Joint Media Release with Assistant Minister for the Environment The Hon Melissa Price MP
• More than $87 million to 48 Indigenous organisations to support 76 existing Indigenous Protected Areas over the next five years
• Indigenous Protected Areas now comprise over 65 million hectares, or more than 44 per cent, of Australia’s National Reserve System.
• Coalition Government is now investing a record $727 million into ranger programmes since coming to office
This NAIDOC Week the Coalition Government will invest an additional $87 million to support Indigenous organisations to protect biodiversity and cultural heritage through Indigenous Protected Areas.
Indigenous Protected Areas put land and sea country management into the hands of Traditional Owners, providing environmental, employment and social benefits.
Minister for Indigenous Affairs, Nigel Scullion, said that 48 Aboriginal and Torres Strait Islander organisations across the country would receive funding to continue their work managing Indigenous Protected Areas.
“Indigenous Protected Areas support First Australians, to work on land and sea country, achieving significant conservation outcomes, connecting with country and culture and promoting Indigenous business.”
“There are 14 Indigenous Protected Areas (IPAs) in the Northern Territory from Djelk and Anindiliyakwa in the North, down to Katiti Petermann and Angas Downs in the South, so Territorians know and understand the value that IPAs and indeed all ranger programmes deliver to the community.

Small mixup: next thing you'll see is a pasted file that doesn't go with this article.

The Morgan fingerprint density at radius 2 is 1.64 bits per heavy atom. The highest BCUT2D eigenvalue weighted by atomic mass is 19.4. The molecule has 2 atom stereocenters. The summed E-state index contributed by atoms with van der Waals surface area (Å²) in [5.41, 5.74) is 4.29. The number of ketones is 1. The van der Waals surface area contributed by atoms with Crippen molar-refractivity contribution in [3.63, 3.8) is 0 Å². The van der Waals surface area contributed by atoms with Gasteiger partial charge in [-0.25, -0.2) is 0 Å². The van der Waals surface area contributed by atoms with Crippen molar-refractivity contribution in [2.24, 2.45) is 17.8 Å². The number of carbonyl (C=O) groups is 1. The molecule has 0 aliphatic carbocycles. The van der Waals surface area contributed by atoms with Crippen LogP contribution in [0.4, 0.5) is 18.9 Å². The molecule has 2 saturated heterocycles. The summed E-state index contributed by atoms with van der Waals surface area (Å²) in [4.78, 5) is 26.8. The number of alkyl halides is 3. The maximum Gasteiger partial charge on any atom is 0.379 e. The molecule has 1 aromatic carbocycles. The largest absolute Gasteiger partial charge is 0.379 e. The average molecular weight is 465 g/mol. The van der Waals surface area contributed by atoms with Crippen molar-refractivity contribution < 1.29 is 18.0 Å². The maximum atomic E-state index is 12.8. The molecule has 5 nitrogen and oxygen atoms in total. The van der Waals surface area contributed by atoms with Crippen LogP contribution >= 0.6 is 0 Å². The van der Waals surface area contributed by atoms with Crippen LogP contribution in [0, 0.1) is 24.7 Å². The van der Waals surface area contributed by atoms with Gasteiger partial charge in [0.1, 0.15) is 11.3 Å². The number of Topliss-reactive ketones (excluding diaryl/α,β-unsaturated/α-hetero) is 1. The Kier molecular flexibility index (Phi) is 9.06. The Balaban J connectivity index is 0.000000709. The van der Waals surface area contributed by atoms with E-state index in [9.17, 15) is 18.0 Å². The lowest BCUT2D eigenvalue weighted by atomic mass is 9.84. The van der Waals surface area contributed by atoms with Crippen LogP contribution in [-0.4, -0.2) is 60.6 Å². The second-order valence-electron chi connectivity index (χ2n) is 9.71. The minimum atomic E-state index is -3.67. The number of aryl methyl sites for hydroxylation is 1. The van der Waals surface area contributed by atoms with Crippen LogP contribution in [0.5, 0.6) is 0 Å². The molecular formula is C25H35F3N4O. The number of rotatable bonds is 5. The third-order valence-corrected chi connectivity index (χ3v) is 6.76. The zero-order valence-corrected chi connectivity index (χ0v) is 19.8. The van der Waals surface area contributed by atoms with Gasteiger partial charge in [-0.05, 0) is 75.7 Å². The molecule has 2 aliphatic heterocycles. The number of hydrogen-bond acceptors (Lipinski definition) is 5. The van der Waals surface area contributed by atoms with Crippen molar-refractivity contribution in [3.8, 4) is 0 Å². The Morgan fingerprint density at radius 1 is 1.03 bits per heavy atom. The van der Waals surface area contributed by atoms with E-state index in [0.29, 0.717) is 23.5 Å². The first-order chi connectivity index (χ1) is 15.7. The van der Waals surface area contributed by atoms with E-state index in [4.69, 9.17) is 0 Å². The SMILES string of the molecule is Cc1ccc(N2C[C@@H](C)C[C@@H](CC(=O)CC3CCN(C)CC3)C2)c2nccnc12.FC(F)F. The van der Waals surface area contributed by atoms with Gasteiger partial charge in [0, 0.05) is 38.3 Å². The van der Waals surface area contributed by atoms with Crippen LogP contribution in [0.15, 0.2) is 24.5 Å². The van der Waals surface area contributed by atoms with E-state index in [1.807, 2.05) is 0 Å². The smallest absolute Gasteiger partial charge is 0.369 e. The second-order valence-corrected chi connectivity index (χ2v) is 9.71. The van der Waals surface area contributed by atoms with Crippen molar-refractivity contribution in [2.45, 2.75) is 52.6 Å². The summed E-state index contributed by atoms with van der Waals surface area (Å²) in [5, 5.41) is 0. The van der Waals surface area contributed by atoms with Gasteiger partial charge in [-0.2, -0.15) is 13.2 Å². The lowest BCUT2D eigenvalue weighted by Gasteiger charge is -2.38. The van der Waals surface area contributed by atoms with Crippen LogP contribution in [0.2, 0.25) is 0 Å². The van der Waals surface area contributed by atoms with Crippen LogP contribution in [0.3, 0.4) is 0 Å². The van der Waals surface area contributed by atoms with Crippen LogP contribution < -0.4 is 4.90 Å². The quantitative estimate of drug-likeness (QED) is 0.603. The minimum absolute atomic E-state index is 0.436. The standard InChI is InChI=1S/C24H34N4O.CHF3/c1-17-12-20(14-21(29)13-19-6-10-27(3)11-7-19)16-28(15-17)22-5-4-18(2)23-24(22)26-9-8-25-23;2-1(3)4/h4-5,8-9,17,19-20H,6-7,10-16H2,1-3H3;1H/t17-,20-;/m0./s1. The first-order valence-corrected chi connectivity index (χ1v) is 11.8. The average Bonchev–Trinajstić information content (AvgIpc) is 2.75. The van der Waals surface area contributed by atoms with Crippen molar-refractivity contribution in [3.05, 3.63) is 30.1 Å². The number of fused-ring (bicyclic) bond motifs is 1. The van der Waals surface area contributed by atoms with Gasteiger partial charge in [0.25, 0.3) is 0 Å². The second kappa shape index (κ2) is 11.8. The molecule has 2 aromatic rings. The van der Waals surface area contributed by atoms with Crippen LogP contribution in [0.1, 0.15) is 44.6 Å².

“The Coalition Government is making a record investment in ranger programmes and is proud to have now invested $727 million since coming to office.
“I look forward to working with the Assistant Minister for the Environment to establish more Indigenous Protected Areas across the country,” Minister Scullion said today.
Assistant Minister for the Environment, Melissa Price, said combined with Indigenous Rangers, these programmes employ over 2,900 First Australians across regional and remote Australia.
“I’m proud of the record support provided to Indigenous Protected Areas and Indigenous Rangers, including a $30 million project to build the capacity of rangers to pursue employment and business opportunities in biosecurity, fisheries and border protection.
“With 15 IPAs located right across my own great electorate of Durack, I see firsthand the work that rangers do to protect and conserve our environment and help fight against the threat of pests and diseases which impact not only our native flora and fauna but also our primary industries as well,” Ms Price said.
Funding for existing Indigenous Protected Areas transferred to the Indigenous Advancement Strategy on 1 July 2018.